Aston Martin Cygnet V8 (2)

Aston Martin is a world-renowned marque, which has become synonymous with powerful, luxurious and sophisticated performance cars, not to mention a certain silver-tongued spy.

With such a storied legacy of manufacturing some of the greatest racing cars and horizon-chasing grand tourers of all time, it came as a surprise to many enthusiasts when Aston Martin introduced an unusual new model in 2011: the Cygnet. This ‘new’ car was a far cry from the marque’s usual performance cars.

Aston Martin Cygnet

Based on the Toyota iQ, the Cygnet was designed as “a luxury solution to urban mobility”, and was cosmetically reworked by the iconic British marque. Produced at Aston Martin’s Gaydon headquarters, the reimagined Japanese city car featured distinctive design cues, including authentic zinc side-strakes, bonnet vents, an instantly recognisable front grille, and the legendary badge, as well as a refined leather-trimmed interior.

The diminutive city car was marketed as a practical yet no-less-cosseting urban runabout, for effortlessly navigating overcrowded city centres and delivering you to your full-size grand tourer elsewhere.

Aston Martin Cygnet V8 (3)

Of course, the refined and easy-to-drive nature of Aston Martin’s modern sports cars meant that most owners were quite happy to continue using those as urban vehicles – and they boasted one key ingredient that the Cygnet lacked: a glorious V-type engine.

However, this week’s Wednesday One-Off was the bonkers but brilliant answer to what would have happened if the city car had inherited the muscular power of its sports car brethren: the Aston Martin Cygnet V8.

Aston Martin Cygnet V8 (4)

This ludicrous idea had first been explored by Aston Martin in 2012, though sadly the project never got off the ground. However, in 2018 a particularly loyal customer stepped forward who was willing to finance the project, and the engineers at Gaydon’s Q division were more than happy to oblige. Perhaps unfortunately for other enthusiasts, the wealthy customer reportedly gave Aston Martin one condition, that this project could only ever be a one-off.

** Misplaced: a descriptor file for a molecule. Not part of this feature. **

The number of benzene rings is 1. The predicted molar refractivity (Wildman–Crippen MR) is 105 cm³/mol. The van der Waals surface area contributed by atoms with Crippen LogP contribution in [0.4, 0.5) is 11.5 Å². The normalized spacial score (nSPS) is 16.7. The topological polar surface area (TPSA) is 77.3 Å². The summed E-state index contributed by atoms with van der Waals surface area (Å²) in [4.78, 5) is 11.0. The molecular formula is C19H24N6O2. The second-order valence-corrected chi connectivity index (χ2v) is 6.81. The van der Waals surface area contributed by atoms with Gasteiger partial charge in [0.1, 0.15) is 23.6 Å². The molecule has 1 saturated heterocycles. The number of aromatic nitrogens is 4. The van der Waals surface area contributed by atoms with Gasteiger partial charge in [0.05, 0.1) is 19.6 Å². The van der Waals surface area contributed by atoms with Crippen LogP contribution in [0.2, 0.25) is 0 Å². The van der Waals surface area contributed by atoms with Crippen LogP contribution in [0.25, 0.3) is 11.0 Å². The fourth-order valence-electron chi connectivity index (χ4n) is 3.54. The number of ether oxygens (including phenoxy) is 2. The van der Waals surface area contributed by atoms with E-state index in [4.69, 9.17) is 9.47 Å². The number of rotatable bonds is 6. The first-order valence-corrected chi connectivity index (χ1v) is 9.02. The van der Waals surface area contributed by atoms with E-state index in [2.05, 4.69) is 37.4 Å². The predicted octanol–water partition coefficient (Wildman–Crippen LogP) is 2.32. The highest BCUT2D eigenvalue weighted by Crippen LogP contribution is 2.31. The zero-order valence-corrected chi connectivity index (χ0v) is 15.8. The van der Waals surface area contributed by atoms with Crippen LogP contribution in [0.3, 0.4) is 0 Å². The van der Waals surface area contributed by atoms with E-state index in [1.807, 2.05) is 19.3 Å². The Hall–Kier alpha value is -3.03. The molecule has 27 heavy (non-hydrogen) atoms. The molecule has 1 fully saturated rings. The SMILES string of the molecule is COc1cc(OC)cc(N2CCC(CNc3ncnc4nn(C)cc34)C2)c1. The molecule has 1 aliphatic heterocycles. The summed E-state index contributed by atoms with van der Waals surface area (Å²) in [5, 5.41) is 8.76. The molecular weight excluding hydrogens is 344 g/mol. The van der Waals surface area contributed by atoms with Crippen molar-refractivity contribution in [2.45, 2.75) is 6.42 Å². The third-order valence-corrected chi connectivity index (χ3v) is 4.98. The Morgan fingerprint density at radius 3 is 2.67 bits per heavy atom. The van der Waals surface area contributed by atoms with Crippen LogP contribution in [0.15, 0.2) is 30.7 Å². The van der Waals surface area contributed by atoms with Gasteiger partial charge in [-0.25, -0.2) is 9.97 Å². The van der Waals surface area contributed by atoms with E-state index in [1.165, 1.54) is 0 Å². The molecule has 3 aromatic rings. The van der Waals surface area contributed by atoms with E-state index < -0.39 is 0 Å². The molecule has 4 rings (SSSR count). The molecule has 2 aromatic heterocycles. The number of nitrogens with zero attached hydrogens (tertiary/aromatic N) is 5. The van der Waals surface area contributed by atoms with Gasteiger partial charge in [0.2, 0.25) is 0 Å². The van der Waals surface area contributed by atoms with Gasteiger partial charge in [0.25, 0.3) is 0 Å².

As the name would suggest, the party piece of the Cygnet V8 was its naturally aspirated 4.7-litre engine sourced from an Aston Martin Vantage S, which delivered 430bhp to the rear wheels via a seven-speed ‘Speedshift’ automated manual transmission. Of course, this engine swap was no easy task, and Q division engineers needed to substantially revise the Cygnet to accommodate its powerful new engine.

Aston Martin Cygnet V8 (5)

A standard iQ chassis was modified with the front and rear subframes from a Vantage S, alongside many other key components, including the suspension, gearbox, wheels, brakes and track widths. In order to tie all these components together, an elaborate central subframe was fabricated to ensure that the Cygnet V8 would remain firmly planted on the road.

Inside, the cabin was transformed from a leather-clad luxury city car to a track-style specification. The entire dashboard and door cards were now made from bare carbon-fibre, the rear seats were removed, and the front seats were replaced with supportive wing-backed Recaro bucket seats. Buckled in with five-point Schroth Racing harnesses, the driver was faced with a quick-release Alcantara-trimmed steering wheel, as well as a Vantage instrument cluster and centre console layout.

Aston Martin Cygnet V8 (6)

As a result of all these alterations, the final product was a stocky and purposeful machine, with exuberantly wide wheel arch extensions, a set of 19-inch diamond-cut alloy wheels, and a prominent pair of sports exhaust pipes.

Even with the expanded footprint, the Cygnet V8 still remained remarkably compact, and weighing 250kg less than a Vantage, it offered unsurprisingly impressive performance. This true ‘pocket rocket’ was capable of sprinting from 0-60mph in just 4.2 seconds, and even boasted a claimed top speed of 170mph – if you were brave enough. The owner even specified the car without traction or stability control, just to add to the madness. Thankfully, the Cygnet had inherited the Vantage brakes to deliver reassuring stopping power.

Aston Martin Cygnet V8 (7)

The Cygnet V8 offered a unique driving experience, akin to a road-legal go-kart, but one with a jaw-dropping 430bhp. It may have entirely defeated the point of the Cygnet being a refined and practical city car, but it no doubt won over many enthusiasts who had up to that point simply ignored what they saw as an Aston Martin in name only.

Photo credit: Aston Martin

Have your say!

Your comment